Even with a Timely HBO Remake, 'Irma Vep' Is Still Punchy
Olivier Assayas updates his experimental French classic about a film set gone wrong.
Acting is, inherently, a bizarre profession that attracts possibly the widest range of people and personalities into its orbit. There are the actors themselves, who vary in intensity from those who easily keep their work and their home lives separate to those who try to Method-act on the sets of superhero movies. There are the directors, control freaks or collaborators or both. There are the crew, the assistants, the writers, the financing agents, everyone else drawn to the most powerful artistic industry in the world who can somehow take a story from a screenplay to a finished film or TV show and release it into the world.
It's no surprise, then, that people can't stop making movies about making movies. Films and series about the industry itself, even if they're not necessarily good, are always interesting, often a peephole into the inner workings of it all, the anxieties and trials that are part and parcel of an industry with so many moving parts. It's hard and it's annoying and it's weird.
One of the best pieces of art about the act of creating art is French writer-director Olivier Assayas' 1996 film Irma Vep, which follows a few days on the set of a film whose director is slowly losing his mind. (It's available on HBO Max and The Criterion Channel.) Hong Kong actress Maggie Cheung plays a version of herself who has been cast in a remake of Les Vampires, a famous French silent serial from 1915-16 about a group of violent criminals, one of whom is the mesmerizing catsuit-clad villainess Irma Vep. As director René Vidal (played by French cinema legend Jean-Pierre Léaud) succumbs to his anxiety, the separation between Maggie and the character she's supposed to play starts to blur. Throughout it all, the carousel dance of a film set pokes and prods at our main characters, shuttling them to psychiatrists' offices and Parisian apartment buildings and raves on the backs of motor scooters.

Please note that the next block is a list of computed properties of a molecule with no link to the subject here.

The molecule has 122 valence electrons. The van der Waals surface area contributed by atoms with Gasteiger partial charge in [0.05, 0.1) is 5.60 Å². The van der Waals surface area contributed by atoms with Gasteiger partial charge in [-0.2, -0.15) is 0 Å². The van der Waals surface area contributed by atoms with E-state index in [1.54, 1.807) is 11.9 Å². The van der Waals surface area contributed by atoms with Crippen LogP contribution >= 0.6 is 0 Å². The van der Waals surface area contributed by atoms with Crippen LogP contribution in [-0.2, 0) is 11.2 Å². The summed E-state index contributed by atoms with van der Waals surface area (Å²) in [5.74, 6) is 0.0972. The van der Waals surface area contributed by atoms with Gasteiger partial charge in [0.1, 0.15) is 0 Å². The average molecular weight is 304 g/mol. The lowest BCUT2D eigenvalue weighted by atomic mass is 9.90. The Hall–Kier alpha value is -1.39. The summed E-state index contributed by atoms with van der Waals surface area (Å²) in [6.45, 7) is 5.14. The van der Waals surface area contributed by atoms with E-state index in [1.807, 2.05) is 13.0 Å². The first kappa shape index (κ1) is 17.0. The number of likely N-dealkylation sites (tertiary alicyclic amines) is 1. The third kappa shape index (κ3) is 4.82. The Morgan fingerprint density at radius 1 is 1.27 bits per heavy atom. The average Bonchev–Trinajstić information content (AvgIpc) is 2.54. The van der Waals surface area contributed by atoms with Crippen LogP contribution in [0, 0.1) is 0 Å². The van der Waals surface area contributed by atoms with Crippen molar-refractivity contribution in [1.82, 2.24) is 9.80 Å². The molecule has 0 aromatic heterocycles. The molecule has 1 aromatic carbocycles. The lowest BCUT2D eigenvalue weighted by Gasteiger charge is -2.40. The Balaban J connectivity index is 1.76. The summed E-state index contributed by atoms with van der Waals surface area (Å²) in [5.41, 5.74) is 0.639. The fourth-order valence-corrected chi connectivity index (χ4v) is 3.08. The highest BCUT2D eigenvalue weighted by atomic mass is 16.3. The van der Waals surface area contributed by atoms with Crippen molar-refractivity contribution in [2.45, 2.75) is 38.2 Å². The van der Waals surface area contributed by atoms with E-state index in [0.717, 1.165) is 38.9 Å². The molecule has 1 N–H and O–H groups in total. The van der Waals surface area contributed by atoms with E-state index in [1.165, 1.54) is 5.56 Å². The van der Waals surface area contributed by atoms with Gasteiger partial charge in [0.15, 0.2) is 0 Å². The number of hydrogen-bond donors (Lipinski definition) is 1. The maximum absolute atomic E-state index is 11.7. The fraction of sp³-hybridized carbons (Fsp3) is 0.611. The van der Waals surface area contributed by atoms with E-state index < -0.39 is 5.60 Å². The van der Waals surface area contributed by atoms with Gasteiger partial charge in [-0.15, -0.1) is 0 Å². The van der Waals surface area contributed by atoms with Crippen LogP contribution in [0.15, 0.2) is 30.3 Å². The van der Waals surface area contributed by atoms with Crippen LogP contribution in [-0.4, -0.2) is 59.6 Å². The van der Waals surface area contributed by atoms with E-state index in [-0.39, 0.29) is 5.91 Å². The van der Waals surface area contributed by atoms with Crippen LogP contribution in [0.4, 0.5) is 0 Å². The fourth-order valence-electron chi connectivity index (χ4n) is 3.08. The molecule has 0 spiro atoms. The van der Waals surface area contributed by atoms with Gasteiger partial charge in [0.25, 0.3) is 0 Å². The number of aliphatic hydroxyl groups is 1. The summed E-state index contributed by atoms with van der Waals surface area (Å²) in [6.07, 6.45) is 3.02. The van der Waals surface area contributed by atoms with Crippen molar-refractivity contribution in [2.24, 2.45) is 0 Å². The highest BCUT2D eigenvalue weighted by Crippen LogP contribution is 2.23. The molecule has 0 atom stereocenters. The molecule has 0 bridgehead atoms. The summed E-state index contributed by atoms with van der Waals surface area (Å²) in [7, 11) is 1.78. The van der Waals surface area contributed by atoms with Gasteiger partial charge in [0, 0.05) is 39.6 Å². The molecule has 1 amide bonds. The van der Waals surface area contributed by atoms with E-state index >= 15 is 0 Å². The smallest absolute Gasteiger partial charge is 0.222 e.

The film is very much a product of the '90s, strewn with the day's pop-culture references and name-dropping directors like Ridley Scott, as well as paying homage to the previous era of French cinema, to which movies like Irma Vep are exceedingly deferential. There is an overwhelming anxiety to much of it: Cheung's fish-out-of-water experience as a Chinese action/sci-fi actress tossed into the world of French art cinema played against constant talk about the state of "modern" filmmaking, especially when compared to the high points of the past. The film is about a production of a remake of a classic, after all. It's natural to be self-conscious.
Given all of this, it's hilarious that Assayas himself is "remaking" his film, this time as an HBO series starring Alicia Vikander in the Maggie Cheung role and set in the modern day. Vikander plays Mira, an American actress who has traveled to France to star as, yes, Irma Vep, in a miniseries version of Les Vampires—in other words, a television series about a remake of a movie serial that is itself a remake of a movie about a remake of the same serial. You can understand how reality starts to bend around a concept like that.
The new series is just as sharp and acidic as the original film, with more than a few digs at the modern entertainment industry sandwiched between overdramatic "dailies" of the show-within-a-show and Mira's trips from set to set to costume department to house party to photo shoot to sexually charged visits with ex-lovers. Her agent (a harried Carrie Brownstein) constantly texts Mira pleas to abandon this doomed art project and come back to the United States for the newest superhero installment. "No, they are not long movies," one character says in response to an argument about whether television is as pure an art form as film. "They are content. Industrial entertainment ruled by algorithms." (That settles it: Olivier Assayas is definitely on Film Twitter, where directors comparing their TV program to an eight-hour movie are routinely lambasted.)
Probably the most iconic image from any iteration of Irma Vep, be it the original played by the French actress Musidora, Cheung's characterization, or Vikander's, is the catsuit, originally made of silk in 1915, which Assayas updates to latex in the 1996 film, setting a costume fitting inside a BDSM fetish shop. In the HBO version, Vikander's Irma wears one made of black velvet, which fits her lithe softness: Her Irma Vep is like an animal, fuzzy and dangerous. She admires her character's power, especially as everyone around her treats her like a pet to be manipulated or a sexual object to be exploited, and often slips away from sets while wearing the suit just for the thrill of stealing a credit card or a piece of jewelry. Just as "Irma Vep" is an anagram of "vampire," "Mira" is an anagram of "Irma," and the more the barrier between her and her character starts to dissolve, the harder it is to tell which is which.